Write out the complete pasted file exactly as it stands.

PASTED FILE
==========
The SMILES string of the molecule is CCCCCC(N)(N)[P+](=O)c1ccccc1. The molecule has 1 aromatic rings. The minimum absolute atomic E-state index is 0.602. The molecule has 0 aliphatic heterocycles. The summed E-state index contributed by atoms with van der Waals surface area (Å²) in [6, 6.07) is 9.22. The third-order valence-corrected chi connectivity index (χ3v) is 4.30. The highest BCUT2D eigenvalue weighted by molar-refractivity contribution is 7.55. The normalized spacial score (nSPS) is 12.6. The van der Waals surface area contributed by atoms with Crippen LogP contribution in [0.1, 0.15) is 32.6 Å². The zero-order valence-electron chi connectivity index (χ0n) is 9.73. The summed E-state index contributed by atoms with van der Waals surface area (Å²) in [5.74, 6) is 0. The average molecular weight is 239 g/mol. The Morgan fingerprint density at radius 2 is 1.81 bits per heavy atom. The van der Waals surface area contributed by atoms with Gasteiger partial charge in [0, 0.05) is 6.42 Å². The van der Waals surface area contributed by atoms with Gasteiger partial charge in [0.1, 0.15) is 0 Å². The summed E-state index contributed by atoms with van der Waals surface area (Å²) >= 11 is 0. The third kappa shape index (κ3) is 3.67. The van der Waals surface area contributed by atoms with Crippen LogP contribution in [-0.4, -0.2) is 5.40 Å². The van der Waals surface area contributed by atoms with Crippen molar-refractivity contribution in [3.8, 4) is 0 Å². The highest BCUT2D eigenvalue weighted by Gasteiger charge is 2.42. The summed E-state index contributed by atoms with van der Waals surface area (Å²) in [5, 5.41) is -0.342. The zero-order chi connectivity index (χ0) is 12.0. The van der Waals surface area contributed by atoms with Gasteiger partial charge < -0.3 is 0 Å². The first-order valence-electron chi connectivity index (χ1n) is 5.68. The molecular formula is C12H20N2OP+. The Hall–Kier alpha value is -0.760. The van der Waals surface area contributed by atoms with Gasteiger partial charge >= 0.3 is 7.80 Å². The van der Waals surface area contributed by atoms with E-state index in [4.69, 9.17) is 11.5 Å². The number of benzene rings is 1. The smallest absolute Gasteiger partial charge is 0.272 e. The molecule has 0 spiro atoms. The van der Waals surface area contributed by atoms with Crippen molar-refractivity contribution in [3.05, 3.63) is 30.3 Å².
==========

The SMILES string of the molecule is CCCCCC(N)(N)[P+](=O)c1ccccc1. The molecule has 1 aromatic rings. The minimum absolute atomic E-state index is 0.602. The molecule has 0 aliphatic heterocycles. The summed E-state index contributed by atoms with van der Waals surface area (Å²) in [6, 6.07) is 9.22. The third-order valence-corrected chi connectivity index (χ3v) is 4.30. The highest BCUT2D eigenvalue weighted by molar-refractivity contribution is 7.55. The normalized spacial score (nSPS) is 12.6. The van der Waals surface area contributed by atoms with Crippen LogP contribution in [0.1, 0.15) is 32.6 Å². The zero-order valence-electron chi connectivity index (χ0n) is 9.73. The summed E-state index contributed by atoms with van der Waals surface area (Å²) in [5.74, 6) is 0. The average molecular weight is 239 g/mol. The Morgan fingerprint density at radius 2 is 1.81 bits per heavy atom. The van der Waals surface area contributed by atoms with Gasteiger partial charge in [0, 0.05) is 6.42 Å². The van der Waals surface area contributed by atoms with Gasteiger partial charge in [0.1, 0.15) is 0 Å². The summed E-state index contributed by atoms with van der Waals surface area (Å²) >= 11 is 0. The third kappa shape index (κ3) is 3.67. The van der Waals surface area contributed by atoms with Crippen LogP contribution in [-0.4, -0.2) is 5.40 Å². The van der Waals surface area contributed by atoms with Crippen molar-refractivity contribution in [3.8, 4) is 0 Å². The highest BCUT2D eigenvalue weighted by Gasteiger charge is 2.42. The summed E-state index contributed by atoms with van der Waals surface area (Å²) in [5, 5.41) is -0.342. The zero-order chi connectivity index (χ0) is 12.0. The van der Waals surface area contributed by atoms with Gasteiger partial charge < -0.3 is 0 Å². The first-order valence-electron chi connectivity index (χ1n) is 5.68. The molecular formula is C12H20N2OP+. The Hall–Kier alpha value is -0.760. The van der Waals surface area contributed by atoms with Gasteiger partial charge >= 0.3 is 7.80 Å². The van der Waals surface area contributed by atoms with E-state index in [4.69, 9.17) is 11.5 Å². The number of benzene rings is 1. The smallest absolute Gasteiger partial charge is 0.272 e. The molecule has 0 spiro atoms. The van der Waals surface area contributed by atoms with Crippen molar-refractivity contribution in [3.05, 3.63) is 30.3 Å².